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House of Commons Hansard #104 of the 39th Parliament, 1st Session. (The original version is on Parliament's site.) The word of the day was impaired.

Topics

Criminal CodeGovernment Orders

3:50 p.m.

Bloc

Mario Laframboise Bloc Argenteuil—Papineau—Mirabel, QC

Mr. Speaker, first, I would like to thank my colleague from Brome—Missisquoi for his question. I would note his experience: he is often on the road and he is able to see the harm that speed, among other things, can cause.

He is entirely correct. Highway traffic is getting heavier and heavier. We want more and more highways, and better and better highways, and we invest the money that is needed. In this increasingly heavy traffic, however, the posted speed limits should be observed. There is a lot of carelessness about this, and we should be enforcing the law today. Perhaps, for some places, we could revisit the posted speed limits, but we should at least observe the existing limit. People get confused, they no longer know what they are supposed to be doing, and we see people breaking the speed limit. Ultimately, we find that it is we who observe the limits who are slowing down traffic, because everybody is going faster. So the member is entirely correct, and the rules should be enforced much more rigorously.

In terms of drugs, the committee must be able to review the research. In both 1999 and 2003, no one was in a position to say that a new technology could have done accurate screening.

The member talked about second-hand smoke inhaled by people who are somewhere where others are using marijuana. The public also has to take some responsibility here. When someone is with other people who are using illicit drugs, that person is also guilty if he or she stays there and enjoys inhaling the smoke. Really, we cannot be taken in by this scenario. What we need is to have reliable tests.

Now, there are people who use prescription medications. We try to live as long as possible, and to drive our cars and be independent as long as possible too. For these reasons, we often take various kinds of medications. Sometimes, we do not know how those medications will react together, and so we do not know whether we can take them together. I think that progress is needed in the science.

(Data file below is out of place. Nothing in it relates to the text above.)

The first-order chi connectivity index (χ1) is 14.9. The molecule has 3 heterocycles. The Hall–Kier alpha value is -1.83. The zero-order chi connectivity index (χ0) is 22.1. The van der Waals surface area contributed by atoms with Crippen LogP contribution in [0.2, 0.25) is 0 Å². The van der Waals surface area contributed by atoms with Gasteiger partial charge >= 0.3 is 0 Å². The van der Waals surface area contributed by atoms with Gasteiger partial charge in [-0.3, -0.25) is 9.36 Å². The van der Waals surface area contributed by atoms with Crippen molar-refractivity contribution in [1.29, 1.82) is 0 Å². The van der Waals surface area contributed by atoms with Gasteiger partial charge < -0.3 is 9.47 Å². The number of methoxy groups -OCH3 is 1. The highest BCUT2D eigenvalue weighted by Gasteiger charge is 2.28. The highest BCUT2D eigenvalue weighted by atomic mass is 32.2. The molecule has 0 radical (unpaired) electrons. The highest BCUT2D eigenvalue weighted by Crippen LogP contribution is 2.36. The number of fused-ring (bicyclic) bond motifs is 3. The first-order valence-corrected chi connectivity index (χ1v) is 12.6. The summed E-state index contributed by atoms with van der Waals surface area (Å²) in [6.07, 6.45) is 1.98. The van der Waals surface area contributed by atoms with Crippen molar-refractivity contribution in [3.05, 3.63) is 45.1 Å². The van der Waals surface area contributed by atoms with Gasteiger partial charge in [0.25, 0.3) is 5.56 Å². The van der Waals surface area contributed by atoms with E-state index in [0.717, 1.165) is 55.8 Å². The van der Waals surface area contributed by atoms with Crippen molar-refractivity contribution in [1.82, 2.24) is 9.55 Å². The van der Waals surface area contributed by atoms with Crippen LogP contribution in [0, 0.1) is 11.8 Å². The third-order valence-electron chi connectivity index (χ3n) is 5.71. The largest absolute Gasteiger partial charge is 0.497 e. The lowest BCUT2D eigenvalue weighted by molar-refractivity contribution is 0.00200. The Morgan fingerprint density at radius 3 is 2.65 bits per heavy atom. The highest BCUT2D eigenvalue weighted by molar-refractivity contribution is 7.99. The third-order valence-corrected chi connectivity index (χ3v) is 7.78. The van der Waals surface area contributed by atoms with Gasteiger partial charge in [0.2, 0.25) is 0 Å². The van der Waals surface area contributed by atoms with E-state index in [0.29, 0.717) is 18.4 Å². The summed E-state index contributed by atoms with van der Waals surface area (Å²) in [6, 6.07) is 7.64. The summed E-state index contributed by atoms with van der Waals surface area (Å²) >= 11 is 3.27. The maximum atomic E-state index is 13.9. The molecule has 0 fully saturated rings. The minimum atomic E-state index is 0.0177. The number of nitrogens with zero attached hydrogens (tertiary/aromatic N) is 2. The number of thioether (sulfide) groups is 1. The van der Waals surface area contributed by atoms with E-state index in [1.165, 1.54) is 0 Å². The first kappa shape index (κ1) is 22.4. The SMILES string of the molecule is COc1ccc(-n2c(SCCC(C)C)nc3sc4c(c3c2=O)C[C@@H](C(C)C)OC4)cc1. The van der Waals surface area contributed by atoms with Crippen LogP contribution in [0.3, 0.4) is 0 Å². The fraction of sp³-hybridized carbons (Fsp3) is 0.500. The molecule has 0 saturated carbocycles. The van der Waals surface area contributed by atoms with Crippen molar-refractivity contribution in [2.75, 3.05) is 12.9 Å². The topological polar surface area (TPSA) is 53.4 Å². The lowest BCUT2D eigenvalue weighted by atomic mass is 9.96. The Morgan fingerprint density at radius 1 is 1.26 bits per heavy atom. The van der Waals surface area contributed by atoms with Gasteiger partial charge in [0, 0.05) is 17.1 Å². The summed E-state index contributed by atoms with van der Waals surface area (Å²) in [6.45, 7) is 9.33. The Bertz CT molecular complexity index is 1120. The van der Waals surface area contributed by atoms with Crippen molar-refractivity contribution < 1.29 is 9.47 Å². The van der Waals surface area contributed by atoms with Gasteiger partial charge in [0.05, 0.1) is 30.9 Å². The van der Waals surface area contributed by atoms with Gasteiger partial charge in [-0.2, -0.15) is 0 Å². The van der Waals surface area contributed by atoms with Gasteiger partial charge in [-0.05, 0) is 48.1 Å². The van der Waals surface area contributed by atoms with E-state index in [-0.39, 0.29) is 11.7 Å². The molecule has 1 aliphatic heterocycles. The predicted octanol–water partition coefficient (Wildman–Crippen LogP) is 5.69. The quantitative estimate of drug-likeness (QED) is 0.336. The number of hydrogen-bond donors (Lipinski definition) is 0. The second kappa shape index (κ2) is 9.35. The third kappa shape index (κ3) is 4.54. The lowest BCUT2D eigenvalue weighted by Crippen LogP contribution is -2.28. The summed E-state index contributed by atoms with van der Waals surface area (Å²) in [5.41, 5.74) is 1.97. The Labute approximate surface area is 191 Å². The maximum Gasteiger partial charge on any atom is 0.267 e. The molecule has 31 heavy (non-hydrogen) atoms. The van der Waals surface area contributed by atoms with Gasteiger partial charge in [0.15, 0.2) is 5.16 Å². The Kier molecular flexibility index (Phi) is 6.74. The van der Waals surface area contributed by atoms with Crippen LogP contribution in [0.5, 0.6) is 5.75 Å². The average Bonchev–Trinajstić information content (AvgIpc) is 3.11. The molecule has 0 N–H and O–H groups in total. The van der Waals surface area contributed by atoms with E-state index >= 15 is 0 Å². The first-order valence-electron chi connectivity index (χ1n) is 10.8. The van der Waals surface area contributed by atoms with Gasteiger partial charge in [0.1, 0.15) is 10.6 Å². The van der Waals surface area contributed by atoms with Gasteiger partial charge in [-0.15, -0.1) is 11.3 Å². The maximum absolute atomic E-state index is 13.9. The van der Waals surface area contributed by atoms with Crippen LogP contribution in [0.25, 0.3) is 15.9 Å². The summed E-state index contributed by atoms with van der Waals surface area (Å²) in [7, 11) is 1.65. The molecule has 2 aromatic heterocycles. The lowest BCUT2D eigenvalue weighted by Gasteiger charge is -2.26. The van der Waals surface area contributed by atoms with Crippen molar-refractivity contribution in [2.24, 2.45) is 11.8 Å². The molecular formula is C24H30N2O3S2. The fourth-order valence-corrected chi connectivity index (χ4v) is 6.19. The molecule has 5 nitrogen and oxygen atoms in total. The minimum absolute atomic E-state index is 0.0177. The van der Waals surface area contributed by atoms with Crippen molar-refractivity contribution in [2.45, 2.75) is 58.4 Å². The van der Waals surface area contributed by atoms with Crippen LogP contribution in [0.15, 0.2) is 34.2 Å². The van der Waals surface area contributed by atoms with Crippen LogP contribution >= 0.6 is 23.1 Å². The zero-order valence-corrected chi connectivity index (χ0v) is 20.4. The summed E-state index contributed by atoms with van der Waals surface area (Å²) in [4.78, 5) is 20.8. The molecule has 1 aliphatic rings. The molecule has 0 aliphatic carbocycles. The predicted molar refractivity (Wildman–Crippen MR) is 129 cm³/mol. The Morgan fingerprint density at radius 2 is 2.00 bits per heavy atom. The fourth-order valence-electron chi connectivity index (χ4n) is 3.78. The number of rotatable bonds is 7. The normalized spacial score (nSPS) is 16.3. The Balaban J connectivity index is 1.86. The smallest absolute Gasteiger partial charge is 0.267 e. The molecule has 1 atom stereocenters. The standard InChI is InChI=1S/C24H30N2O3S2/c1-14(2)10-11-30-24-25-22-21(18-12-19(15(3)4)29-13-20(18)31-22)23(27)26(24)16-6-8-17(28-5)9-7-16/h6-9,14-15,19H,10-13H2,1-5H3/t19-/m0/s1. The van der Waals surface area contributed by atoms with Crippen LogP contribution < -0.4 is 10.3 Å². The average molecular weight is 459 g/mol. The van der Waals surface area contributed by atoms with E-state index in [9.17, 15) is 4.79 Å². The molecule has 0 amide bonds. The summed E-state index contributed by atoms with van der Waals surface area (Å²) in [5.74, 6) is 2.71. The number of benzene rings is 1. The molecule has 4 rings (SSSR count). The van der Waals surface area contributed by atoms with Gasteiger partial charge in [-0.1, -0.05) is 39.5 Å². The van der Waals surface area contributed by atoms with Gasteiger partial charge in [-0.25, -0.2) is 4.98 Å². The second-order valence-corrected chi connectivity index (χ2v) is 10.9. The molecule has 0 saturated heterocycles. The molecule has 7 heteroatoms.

In any event, I hope that the committee is going to call all the experts it needs so that we can have a test that is capable of identifying the substances. People must not be convicted when they are not criminals and have simply mixed their medications inadvertently.

So we have to be able to proceed with this. Otherwise, if the science has not reached that point, we will have to reconsider how to approach this bill.

Criminal CodeGovernment Orders

3:50 p.m.

Bloc

Gérard Asselin Bloc Manicouagan, QC

Mr. Speaker, it is good to debate a bill in order to try and find arguments that will allow the legislation to be implemented.

People must be qualified and competent. We need screening devices such as the breathalyzers used to measure blood alcohol level some time after alcohol is consumed.

As the member for Brome—Missisquoi said about drugs, there could be a problem if passengers in the same vehicle have used drugs and inhaled the smoke. The driver could be affected by the passengers' drug use, even if he or she did not use drugs.

Take the example of someone hospitalized for surgery. The morphine prescribed for pain relief by the doctor could stay in the patient's blood after he or she is discharged. If the patient drives after leaving hospital, his or her blood could contain traces of morphine. Remember that this is a drug the doctor prescribed. What would happen in this case?

Criminal CodeGovernment Orders

3:50 p.m.

Bloc

Mario Laframboise Bloc Argenteuil—Papineau—Mirabel, QC

Mr. Speaker, I thank my colleague from Manicouagan for his question.

This person would be declared guilty under this bill. It is a simple as that. People leaving hospital must be able to check the level of medication in their system. For example, there are devices people can use when leaving a bar to check the approximate level of alcohol in their blood. There needs to be this type of technology and devices for medications. It would be irresponsible to declare sick people criminals. There has to be a way of detecting medications and preventing people from driving because the level is too high and it is impairing their faculties. People also have to be responsible citizens. They should not get behind the wheel when under the influence of either prescription or illegal drugs.

But there needs to be a way of proving that someone is drug-impaired or detecting that they are before they get behind the wheel. I hope that the technology will be adapted and that it can be put in place before solid citizens who had the misfortune to be ill at some point in their lives face criminal charges.

Criminal CodeGovernment Orders

3:55 p.m.

Liberal

Paul Szabo Liberal Mississauga South, ON

Mr. Speaker, I rise to speak to Bill C-32.

Drug users are frequently involved in fatal accidents, and that is a fact. Studies estimate that 3.4% of motor vehicle accident fatalities and 1.7% of injuries are the result of drug impairment. These estimated proportions more than double when dealing with impairment by a combination of alcohol and drugs. One study has indicated that more than 30% of fatal accidents in Quebec involved drugs, while another shows that 20% of fatal accidents in British Columbia involved drugs or a combination of alcohol and drugs.